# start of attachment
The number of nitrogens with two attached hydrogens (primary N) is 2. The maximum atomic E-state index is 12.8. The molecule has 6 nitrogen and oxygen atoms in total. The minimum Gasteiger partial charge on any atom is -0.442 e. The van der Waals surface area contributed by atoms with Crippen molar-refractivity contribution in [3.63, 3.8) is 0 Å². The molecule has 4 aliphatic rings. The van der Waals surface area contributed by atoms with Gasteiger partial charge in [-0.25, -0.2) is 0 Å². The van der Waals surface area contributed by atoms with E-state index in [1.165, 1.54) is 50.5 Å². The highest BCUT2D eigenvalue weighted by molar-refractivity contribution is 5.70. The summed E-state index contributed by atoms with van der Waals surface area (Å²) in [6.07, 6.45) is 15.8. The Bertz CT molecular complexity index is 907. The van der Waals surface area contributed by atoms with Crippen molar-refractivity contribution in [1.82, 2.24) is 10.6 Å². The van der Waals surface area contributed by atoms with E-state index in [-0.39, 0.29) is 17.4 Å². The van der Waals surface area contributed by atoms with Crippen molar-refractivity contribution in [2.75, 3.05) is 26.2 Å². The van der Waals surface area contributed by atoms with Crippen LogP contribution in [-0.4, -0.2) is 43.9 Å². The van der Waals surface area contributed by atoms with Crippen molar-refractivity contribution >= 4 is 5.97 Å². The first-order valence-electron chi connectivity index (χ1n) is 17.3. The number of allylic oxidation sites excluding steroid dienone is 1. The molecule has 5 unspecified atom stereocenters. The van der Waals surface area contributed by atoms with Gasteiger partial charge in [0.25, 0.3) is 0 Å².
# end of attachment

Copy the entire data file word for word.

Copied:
The number of nitrogens with two attached hydrogens (primary N) is 2. The maximum atomic E-state index is 12.8. The molecule has 6 nitrogen and oxygen atoms in total. The minimum Gasteiger partial charge on any atom is -0.442 e. The van der Waals surface area contributed by atoms with Crippen molar-refractivity contribution in [3.63, 3.8) is 0 Å². The molecule has 4 aliphatic rings. The van der Waals surface area contributed by atoms with Gasteiger partial charge in [-0.25, -0.2) is 0 Å². The van der Waals surface area contributed by atoms with E-state index in [1.165, 1.54) is 50.5 Å². The highest BCUT2D eigenvalue weighted by molar-refractivity contribution is 5.70. The summed E-state index contributed by atoms with van der Waals surface area (Å²) in [6.07, 6.45) is 15.8. The Bertz CT molecular complexity index is 907. The van der Waals surface area contributed by atoms with Crippen molar-refractivity contribution in [1.82, 2.24) is 10.6 Å². The van der Waals surface area contributed by atoms with E-state index in [-0.39, 0.29) is 17.4 Å². The van der Waals surface area contributed by atoms with Crippen molar-refractivity contribution in [2.75, 3.05) is 26.2 Å². The van der Waals surface area contributed by atoms with Crippen LogP contribution in [-0.4, -0.2) is 43.9 Å². The van der Waals surface area contributed by atoms with Crippen molar-refractivity contribution >= 4 is 5.97 Å². The first-order valence-electron chi connectivity index (χ1n) is 17.3. The number of allylic oxidation sites excluding steroid dienone is 1. The molecule has 5 unspecified atom stereocenters. The van der Waals surface area contributed by atoms with Gasteiger partial charge in [0.25, 0.3) is 0 Å².